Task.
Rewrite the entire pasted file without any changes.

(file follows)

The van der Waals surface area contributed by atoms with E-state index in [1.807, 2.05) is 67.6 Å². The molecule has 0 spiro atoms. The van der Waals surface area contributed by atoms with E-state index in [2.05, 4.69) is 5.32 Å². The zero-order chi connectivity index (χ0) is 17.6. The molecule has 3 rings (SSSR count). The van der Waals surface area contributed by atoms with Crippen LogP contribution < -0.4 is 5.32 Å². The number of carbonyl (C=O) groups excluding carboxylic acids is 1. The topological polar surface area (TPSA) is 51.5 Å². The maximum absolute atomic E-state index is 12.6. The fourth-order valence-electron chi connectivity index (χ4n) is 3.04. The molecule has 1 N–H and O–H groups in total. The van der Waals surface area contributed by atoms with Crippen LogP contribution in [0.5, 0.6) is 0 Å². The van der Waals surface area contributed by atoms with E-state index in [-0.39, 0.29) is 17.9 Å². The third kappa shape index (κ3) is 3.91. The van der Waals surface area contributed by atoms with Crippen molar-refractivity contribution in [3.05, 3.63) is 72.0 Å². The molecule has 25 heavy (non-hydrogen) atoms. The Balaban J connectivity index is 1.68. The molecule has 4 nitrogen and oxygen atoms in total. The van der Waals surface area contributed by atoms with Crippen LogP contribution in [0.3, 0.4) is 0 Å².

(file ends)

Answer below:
The van der Waals surface area contributed by atoms with E-state index in [1.807, 2.05) is 67.6 Å². The molecule has 0 spiro atoms. The van der Waals surface area contributed by atoms with E-state index in [2.05, 4.69) is 5.32 Å². The zero-order chi connectivity index (χ0) is 17.6. The molecule has 3 rings (SSSR count). The van der Waals surface area contributed by atoms with Crippen LogP contribution < -0.4 is 5.32 Å². The number of carbonyl (C=O) groups excluding carboxylic acids is 1. The topological polar surface area (TPSA) is 51.5 Å². The maximum absolute atomic E-state index is 12.6. The fourth-order valence-electron chi connectivity index (χ4n) is 3.04. The molecule has 1 N–H and O–H groups in total. The van der Waals surface area contributed by atoms with Crippen LogP contribution in [0.5, 0.6) is 0 Å². The van der Waals surface area contributed by atoms with E-state index in [-0.39, 0.29) is 17.9 Å². The third kappa shape index (κ3) is 3.91. The van der Waals surface area contributed by atoms with Crippen molar-refractivity contribution in [3.05, 3.63) is 72.0 Å². The molecule has 25 heavy (non-hydrogen) atoms. The Balaban J connectivity index is 1.68. The molecule has 4 nitrogen and oxygen atoms in total. The van der Waals surface area contributed by atoms with Crippen LogP contribution in [0.3, 0.4) is 0 Å².